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Great Holiday Photography

By: J.A.J Aaronson - Updated: 19 Sep 2012 | comments*Discuss
Holiday Photography Candid Exposure

For many people, the purpose of photography is to document periods in their own lives and those of their family. This might be everyday snaps of the kids, or nights out with friends, but more often than not amateur photographers also wish to document special occasions through the medium of photography. A favourite topic for many amateurs and professionals alike is the family holiday.

Getting great holiday photos can, however, be a difficult task. This is, of course, generally a mixture of portraiture and landscape photography; holiday snaps tend to concentrate on the place in which you were staying and the people you were there with. As a result, you are required to concentrate on two different disciplines. The great skill of holiday photography is capturing a sense of the environment and the mood of the subjects.

Technical Concerns

In order to achieve this, there are a few tips that you can try and employ if you find yourself struggling to get the shots that you want.

To begin with, you should remember that you may be required to shoot in a very different environment to that to which you are accustomed. If, for example, you are taking photos on a ski slope, you may well have problems with lens flare; adaptability is the key, and so you should ensure that you have one eye on your exposure settings at all times.

On a more artistic level, however, there are several guidelines that should stand you in good stead. In many ways, good holiday photography is like good candid photography, and you should therefore try to capture your companions enjoying themselves. This could, of course, be conveyed through facial expressions or movement, but you may also consider composing pictures which show the subjects taking part in a relevant activity. The activity itself need not be hugely overstated (a photograph of a contented sunbather can say more about the subject than a photograph of a snowboarder, for example), but the subject’s interaction with their surroundings should be emphasised.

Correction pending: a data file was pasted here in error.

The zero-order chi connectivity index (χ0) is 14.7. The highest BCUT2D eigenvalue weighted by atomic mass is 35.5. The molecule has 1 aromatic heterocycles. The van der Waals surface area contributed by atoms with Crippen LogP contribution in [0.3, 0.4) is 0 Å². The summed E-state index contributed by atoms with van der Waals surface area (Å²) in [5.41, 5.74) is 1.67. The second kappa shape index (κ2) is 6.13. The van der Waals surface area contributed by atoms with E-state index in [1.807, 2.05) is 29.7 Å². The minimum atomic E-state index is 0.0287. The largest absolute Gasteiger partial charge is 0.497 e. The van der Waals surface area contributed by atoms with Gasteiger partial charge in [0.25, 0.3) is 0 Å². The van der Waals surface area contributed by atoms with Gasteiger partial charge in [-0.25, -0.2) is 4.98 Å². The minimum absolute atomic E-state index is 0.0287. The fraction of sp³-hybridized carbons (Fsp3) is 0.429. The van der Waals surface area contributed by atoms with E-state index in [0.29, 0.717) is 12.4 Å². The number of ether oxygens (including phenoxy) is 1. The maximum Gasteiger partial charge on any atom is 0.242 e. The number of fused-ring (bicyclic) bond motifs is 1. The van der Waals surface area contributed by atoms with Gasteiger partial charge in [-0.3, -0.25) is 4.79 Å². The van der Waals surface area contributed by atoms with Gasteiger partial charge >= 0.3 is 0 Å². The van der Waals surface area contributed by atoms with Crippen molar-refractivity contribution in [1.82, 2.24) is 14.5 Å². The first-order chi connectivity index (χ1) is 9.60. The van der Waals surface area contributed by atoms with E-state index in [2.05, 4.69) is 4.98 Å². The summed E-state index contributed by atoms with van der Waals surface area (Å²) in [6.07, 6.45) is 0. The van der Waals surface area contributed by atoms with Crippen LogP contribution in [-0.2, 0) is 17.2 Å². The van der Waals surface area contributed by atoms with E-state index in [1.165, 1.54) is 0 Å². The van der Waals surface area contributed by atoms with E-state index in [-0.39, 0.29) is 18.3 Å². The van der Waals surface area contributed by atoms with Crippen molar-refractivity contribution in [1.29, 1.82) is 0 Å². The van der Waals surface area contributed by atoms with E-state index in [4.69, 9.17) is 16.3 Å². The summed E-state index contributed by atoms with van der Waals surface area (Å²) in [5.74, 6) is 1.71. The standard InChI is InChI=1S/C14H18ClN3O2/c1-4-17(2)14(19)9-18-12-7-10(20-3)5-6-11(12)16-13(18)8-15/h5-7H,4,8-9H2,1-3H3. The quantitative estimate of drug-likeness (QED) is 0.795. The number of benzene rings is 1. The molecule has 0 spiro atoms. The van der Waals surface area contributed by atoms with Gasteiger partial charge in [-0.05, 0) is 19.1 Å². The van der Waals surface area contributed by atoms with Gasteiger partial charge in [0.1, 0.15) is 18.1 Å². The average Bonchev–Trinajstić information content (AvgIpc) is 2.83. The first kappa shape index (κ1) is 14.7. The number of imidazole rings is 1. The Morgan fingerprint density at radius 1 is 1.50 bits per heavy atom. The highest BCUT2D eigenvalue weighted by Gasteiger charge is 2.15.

Don’t be Scared

The content of your shots is vital, of course, but the composition is also hugely important. Candid photography (which essentially describes holiday photos) often works best when the viewer feels party to the action in the photograph. Don’t be scared to get close to your subjects, particularly if you have a short lens, in order to try and capture the action from a participant’s perspective. If the shots are simply for your friends and family, then they are likely to appreciate the involvement of the photographer in the group.

Finally, you should bear in mind that many professional photographers shoot rolls and rolls of film before capturing the one great shot that they have been waiting for. Don’t be put off shooting lots of frames; in many situations, the ‘scattergun’ technique, when combined with some thought about the composition of the photographs, is the only way to get a great shot. Keep taking lots of photos and eventually the inspiration will come to you in the form of the image that perfectly sums up your holiday.

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